In Memory of LEO
SAN JOSE, Calif. 2/2000 (AP)
A judge said he didn't believe the apology of a man convicted of throwing a small dog to its death in traffic and sentenced him to three-year prison term, the maximum.
``I'm really sorry for what happened,'' Andrew Burnett testified before the sentencing. ``I'd like to say I'm sorry to the
McBurnett family. If there's anything I could ever say or do to bring back Leo, I would.''
~The courtroom erupted in applause as Judge Kevin J. Murphy imposed the sentence after saying the 28-year-old man was
a danger to the community.~
Burnett sought leniency after his June 20 conviction animal cruelty. He threw a bichon frise named Leo to his death following a fender bender with Leo's owner, Sara McBurnett. ``What the defendant said is he was sorry. It was an accident,'' Murphy said. ``It wasn't an accident.''
The judge said Burnett lied about the events that occurred Feb. 11, 2000, when McBurnett's car tapped the bumper of Burnett's car near the San Jose airport. Witnesses said Burnett snatched the dog from McBurnett's lap and tossed him into traffic. Burnett's attorney maintained his client merely acted reflexively after Leo bit him.
``To describe his story as unbelievable is being polite,'' Murphy said. Burnett's attorney, Marc Garcia, said he expects his client to appeal.
``I can't imagine that somebody who for 28 years had led a crime-free life, has been productive, has been responsible, could receive three years in prison on a first-time offense,'' Garcia said. ``It's just something that is unprecedented.''
Burnett is scheduled to go on trial next week on theft charges for allegedly stealing equipment from his van when he worked as a telephone repairman.
``Words can never convey the depth of love I had for my dog Leo,'' Sara McBurnett testified at the sentencing hearing.
``His clear intent was to terrorize me in the fastest and clearest way he could under the circumstances.''
Judy Nemzoff, a spokeswoman for the Society for the Prevention of Cruelty to Animals in San Francisco, said the case sends a strong message that society will not tolerate the wanton mistreatment of animals. ``We anticipate that society will demand that more and more offenders will be prosecuted to the extent of the law," Nemzhoff said.
Of The U.S. Commends California Judge For Stiff Sentencing In 'Leo' Dog Death Case.
WASHINGTON, July 13, 2001 U.S. Newswire
~The HUMANE SOCIETY OF THE UNITED STATES~ (HSUS) today commended California Judge Kevin J. Murphy for sentencing Andrew Burnett to the maximum penalty of three years in prison for the death of "Leo," the bichon frise whom Burnett grabbed from a car and threw into oncoming traffic after a minor car accident last year. Burnett, 27, formerly of Norfolk, Va., was convicted in San Jose last month on felony animal cruelty charges for the February 2000 incident that led to a nationwide search for the killer and that placed a spotlight on the seriousness of animal cruelty.
"Today, a stiff sentence was handed down to a person who committed a senseless and horrific act," states Wayne Pacelle, a senior vice president of The Humane Society of the United States. "This fitting and appropriate sentence should give pause to anyone who may seek to cause deliberate harm to an animal for malicious purposes."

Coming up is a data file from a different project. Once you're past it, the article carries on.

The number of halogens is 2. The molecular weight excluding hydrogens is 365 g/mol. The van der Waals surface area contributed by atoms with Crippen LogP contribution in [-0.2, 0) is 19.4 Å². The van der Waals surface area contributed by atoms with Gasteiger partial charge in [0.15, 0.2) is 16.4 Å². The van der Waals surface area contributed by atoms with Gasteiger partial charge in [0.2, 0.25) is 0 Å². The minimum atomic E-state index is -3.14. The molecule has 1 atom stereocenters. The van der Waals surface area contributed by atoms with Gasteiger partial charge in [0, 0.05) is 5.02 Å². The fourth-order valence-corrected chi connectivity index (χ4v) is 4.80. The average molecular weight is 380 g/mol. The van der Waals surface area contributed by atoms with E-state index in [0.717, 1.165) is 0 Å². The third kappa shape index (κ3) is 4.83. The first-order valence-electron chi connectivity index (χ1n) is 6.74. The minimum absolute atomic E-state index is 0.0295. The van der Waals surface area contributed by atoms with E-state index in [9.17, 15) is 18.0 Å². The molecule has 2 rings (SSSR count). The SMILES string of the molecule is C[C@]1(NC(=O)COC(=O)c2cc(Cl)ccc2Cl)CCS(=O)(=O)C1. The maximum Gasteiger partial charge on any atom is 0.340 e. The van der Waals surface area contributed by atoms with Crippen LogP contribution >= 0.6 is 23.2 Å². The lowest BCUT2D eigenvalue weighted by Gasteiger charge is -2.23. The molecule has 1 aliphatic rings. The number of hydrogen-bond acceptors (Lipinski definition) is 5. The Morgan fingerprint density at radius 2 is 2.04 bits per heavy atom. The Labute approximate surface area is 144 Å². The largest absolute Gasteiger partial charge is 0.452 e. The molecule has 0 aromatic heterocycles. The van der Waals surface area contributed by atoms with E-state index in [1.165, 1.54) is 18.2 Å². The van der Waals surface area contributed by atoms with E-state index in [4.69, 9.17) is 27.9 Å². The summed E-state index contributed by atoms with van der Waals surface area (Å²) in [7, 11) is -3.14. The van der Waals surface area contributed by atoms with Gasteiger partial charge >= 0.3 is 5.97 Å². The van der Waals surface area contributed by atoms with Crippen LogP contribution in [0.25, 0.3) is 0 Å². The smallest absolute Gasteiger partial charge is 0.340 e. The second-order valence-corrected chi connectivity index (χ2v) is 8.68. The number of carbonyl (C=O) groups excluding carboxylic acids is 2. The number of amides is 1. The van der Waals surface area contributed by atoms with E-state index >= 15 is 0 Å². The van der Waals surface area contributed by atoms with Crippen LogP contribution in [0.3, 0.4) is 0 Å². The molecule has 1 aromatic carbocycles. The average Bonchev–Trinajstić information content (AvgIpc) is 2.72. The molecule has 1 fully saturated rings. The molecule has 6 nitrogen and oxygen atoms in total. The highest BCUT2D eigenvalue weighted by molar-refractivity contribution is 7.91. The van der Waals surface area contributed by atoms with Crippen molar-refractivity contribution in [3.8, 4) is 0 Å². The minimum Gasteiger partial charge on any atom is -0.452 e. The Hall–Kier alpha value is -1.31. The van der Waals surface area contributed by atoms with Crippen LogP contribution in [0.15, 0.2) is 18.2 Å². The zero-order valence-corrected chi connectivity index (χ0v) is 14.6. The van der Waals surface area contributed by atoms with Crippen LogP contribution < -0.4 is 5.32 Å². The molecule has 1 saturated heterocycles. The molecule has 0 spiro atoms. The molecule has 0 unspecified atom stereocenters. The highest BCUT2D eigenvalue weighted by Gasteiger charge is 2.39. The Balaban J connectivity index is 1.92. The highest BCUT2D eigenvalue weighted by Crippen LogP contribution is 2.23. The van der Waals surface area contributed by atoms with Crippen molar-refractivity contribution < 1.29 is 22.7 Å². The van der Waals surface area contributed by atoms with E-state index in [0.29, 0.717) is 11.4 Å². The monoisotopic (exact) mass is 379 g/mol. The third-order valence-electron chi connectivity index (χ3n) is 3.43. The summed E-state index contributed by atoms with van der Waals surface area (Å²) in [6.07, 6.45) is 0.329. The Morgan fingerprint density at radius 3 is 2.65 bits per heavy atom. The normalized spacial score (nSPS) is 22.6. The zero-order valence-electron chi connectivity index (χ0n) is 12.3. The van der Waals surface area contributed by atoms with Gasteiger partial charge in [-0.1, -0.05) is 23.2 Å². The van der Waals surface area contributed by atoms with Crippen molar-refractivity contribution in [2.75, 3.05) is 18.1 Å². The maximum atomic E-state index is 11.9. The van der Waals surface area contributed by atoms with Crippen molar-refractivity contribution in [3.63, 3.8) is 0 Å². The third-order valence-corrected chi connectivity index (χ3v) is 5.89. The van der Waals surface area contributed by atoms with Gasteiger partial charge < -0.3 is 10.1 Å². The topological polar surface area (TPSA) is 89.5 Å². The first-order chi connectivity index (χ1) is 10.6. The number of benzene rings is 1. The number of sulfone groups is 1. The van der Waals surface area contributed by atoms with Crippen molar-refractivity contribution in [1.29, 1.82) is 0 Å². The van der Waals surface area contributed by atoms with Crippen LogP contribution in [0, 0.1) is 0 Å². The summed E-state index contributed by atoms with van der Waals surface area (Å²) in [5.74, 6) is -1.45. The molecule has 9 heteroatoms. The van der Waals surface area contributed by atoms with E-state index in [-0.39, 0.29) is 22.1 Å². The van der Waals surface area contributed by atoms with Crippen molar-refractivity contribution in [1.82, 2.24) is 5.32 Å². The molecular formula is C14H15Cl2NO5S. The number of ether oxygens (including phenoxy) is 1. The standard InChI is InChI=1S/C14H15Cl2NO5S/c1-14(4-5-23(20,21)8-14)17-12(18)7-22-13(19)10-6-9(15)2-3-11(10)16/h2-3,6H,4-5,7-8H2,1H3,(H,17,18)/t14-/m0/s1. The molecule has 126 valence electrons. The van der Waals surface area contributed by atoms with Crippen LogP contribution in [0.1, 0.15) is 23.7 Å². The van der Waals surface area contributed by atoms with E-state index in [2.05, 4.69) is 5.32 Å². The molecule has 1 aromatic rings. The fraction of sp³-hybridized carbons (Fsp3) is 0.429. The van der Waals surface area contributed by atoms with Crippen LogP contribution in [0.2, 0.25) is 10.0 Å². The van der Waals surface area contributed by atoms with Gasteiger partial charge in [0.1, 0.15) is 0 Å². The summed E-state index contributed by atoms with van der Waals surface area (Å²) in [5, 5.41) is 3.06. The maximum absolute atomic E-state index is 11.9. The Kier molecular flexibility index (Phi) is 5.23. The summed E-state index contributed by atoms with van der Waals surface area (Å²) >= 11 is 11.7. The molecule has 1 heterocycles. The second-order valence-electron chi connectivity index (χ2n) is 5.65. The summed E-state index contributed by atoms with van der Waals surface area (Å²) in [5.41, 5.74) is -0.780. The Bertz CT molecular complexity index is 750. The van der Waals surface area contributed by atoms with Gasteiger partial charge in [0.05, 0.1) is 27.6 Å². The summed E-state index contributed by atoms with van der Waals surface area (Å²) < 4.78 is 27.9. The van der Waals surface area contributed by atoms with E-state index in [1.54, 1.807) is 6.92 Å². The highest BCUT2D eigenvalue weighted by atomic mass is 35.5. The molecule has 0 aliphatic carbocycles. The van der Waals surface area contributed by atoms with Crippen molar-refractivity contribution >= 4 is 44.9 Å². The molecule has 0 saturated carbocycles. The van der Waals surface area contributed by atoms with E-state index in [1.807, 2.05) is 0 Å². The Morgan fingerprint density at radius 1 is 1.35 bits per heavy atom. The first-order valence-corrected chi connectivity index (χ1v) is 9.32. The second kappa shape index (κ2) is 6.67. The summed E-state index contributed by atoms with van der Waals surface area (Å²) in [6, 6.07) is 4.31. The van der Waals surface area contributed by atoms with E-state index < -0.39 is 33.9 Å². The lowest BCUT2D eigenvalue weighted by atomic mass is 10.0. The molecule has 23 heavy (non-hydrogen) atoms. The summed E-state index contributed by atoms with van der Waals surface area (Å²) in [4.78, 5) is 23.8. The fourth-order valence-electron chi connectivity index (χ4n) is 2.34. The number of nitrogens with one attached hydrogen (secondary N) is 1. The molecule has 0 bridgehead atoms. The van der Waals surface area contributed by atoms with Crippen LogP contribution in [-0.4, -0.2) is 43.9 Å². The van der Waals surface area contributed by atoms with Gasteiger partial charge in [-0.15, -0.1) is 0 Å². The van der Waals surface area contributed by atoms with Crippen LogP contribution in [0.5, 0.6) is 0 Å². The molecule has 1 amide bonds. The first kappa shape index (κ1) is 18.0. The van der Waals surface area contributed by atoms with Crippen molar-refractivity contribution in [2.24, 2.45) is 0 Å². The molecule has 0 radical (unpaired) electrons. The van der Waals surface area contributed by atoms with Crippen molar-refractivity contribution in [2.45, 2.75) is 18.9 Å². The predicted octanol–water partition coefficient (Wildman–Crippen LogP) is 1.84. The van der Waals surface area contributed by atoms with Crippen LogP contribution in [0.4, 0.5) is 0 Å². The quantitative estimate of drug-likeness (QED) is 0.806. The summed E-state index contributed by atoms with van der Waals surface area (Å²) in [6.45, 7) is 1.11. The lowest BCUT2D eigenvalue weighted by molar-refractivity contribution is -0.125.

In addition, Burnett will undergo psychological counseling, as under California law, individuals convicted of cruelty to animals are required to receive psychological assessment and treatment. In 1998, California was the first state to enact such a law. Today, three other states -- Iowa, Colorado and New Mexico -- have similar laws.
"The judge recognized that animal cruelty is not a matter of child's play, but an indication of an emotional and empathic disconnect," adds Pacelle. "Animals are not toys, but sensitive, feeling creatures. Once the courts treat animal cruelty as the senseless crime it is, then we will see a drop in the frequency of these acts of barbarism."
Thirty-three states and the District of Columbia have adopted felony-level animal anti-cruelty laws, the majority having passed in the last few years. The HSUS, through its First Strike® Campaign, recently released a report on animal cruelty in America that examined more than 1600 animal cruelty cases nationwide. Among the findings, the research shows that a large number of cases involved some form of family violence, whether domestic violence, child abuse or elder abuse. An extremely high number of cruelty cases were committed by male teens under the age of 18.
For more information on
The HSUS First Strike® Campaign and the connection between cruelty towards animals and violence towards people,
visit the HSUS Web site at
The Humane Society of the United States is the nation's largest animal protection organization with more than seven
million members and constituents.
Contact: Wayne Pacelle, 202-285-1741 or Karen Allanach, 301-548-7778
both of the Humane Society of the United States.
I'm so sorry, Leo
Bless your little soul...
My eternal sympathy to Leo's mom, Sara McBurnett.